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A K-9 in North Carolina helped locate a missing teenage boy who had run away from home earlier this month.
Maverick, a 2-year-old English Labrador retriever, who is trained in tracking, quickly sought out the child in a wooded area in Union County, North Carolina, which is southeast of Charlotte, according to the Union County Sheriff’s Office.
It took the dog and his handler, Deputy Josh Dye, less than an hour to find the teenager near U.S. Highway 601 on Aug. 1, after the boy’s family reported him missing.
Maverick knows how to put his sense of smell to work when it comes to track work, according to Lt. James M. Maye, a public information officer for the sheriff’s office.
“These tracking canines – primarily bloodhounds and Maverick – they use what we call a scent article and it’s something that a person has lived with, such as clothing that has their scent on that,” Maye said in an interview with “Good Morning America.” “In this case, this article that was used was a blanket that this juvenile had used, slept with, laid around the house with, so it was obviously saturated with the scent most associated with him.”
“When you’re walking down the road or walking down a path, you leave scent behind. And so Maverick picked up on that scent and was able to track it,” Maye told “GMA.”
The sheriff’s office celebrated Maverick’s quick work in a Facebook post, calling the dog a “huge asset” to the sheriff’s office.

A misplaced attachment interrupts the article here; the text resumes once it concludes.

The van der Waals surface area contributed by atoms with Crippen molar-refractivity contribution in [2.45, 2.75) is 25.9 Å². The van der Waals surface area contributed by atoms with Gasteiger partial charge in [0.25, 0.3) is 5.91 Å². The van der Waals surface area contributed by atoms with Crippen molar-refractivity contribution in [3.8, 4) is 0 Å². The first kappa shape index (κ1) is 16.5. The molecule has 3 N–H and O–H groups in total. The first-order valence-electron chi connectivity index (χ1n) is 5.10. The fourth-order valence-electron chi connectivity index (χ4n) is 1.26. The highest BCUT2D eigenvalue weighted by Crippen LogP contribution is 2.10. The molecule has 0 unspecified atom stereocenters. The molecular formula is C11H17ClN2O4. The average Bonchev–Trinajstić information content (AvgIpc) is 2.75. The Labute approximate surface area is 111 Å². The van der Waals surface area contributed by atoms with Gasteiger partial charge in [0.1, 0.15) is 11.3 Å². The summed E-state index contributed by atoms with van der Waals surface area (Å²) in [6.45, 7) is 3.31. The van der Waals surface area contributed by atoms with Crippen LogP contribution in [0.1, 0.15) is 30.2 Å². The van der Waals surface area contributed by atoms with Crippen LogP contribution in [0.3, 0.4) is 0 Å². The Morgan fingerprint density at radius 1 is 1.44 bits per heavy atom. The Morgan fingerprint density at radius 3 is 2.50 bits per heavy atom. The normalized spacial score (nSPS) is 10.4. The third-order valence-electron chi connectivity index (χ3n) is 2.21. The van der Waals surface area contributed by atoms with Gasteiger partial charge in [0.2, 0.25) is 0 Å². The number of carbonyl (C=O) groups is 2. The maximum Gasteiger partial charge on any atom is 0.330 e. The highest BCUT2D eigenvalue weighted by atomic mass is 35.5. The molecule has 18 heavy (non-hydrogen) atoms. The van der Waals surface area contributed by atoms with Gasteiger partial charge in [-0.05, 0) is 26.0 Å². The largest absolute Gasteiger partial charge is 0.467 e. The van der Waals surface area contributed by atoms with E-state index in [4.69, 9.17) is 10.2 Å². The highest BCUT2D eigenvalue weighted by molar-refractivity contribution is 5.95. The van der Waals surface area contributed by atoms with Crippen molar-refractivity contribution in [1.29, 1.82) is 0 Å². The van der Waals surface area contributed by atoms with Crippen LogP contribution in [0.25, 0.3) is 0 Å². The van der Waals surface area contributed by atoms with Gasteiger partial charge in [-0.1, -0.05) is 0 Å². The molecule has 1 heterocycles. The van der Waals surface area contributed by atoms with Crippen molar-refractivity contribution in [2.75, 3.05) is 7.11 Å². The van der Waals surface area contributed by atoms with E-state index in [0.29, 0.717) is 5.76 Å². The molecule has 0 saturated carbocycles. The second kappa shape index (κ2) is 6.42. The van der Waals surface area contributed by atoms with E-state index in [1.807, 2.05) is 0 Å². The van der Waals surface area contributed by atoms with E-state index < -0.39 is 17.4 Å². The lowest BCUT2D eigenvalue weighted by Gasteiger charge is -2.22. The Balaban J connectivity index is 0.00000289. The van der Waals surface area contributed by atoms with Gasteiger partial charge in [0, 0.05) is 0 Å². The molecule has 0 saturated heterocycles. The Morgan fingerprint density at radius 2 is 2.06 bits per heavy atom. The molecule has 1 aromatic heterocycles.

“We’re just really thankful that this situation turned out great and that all the training that they do every day was put into use and then it worked just like it was supposed to,” Maye said.
Maverick was donated to the Union County Sheriff’s Office last December and, according to Maye, has quickly become an “office favorite.”
“He brightens up the mood every time he’s in the office. We’re just extremely proud of him,” Maye said.
Maverick is also trained in narcotics detection and often works with children at local schools, according to Maye. He is one of 13 K-9s with the department and the other sheriff’s dogs include a Black lab, some German shepherds, bloodhounds and Malinois.
Dye, who lives with Maverick and has been his handler since March, told “GMA” that the English lab in particular is “very friendly [and] very goofy at times.”
The teen’s family declined to comment for this story, according to Maye.
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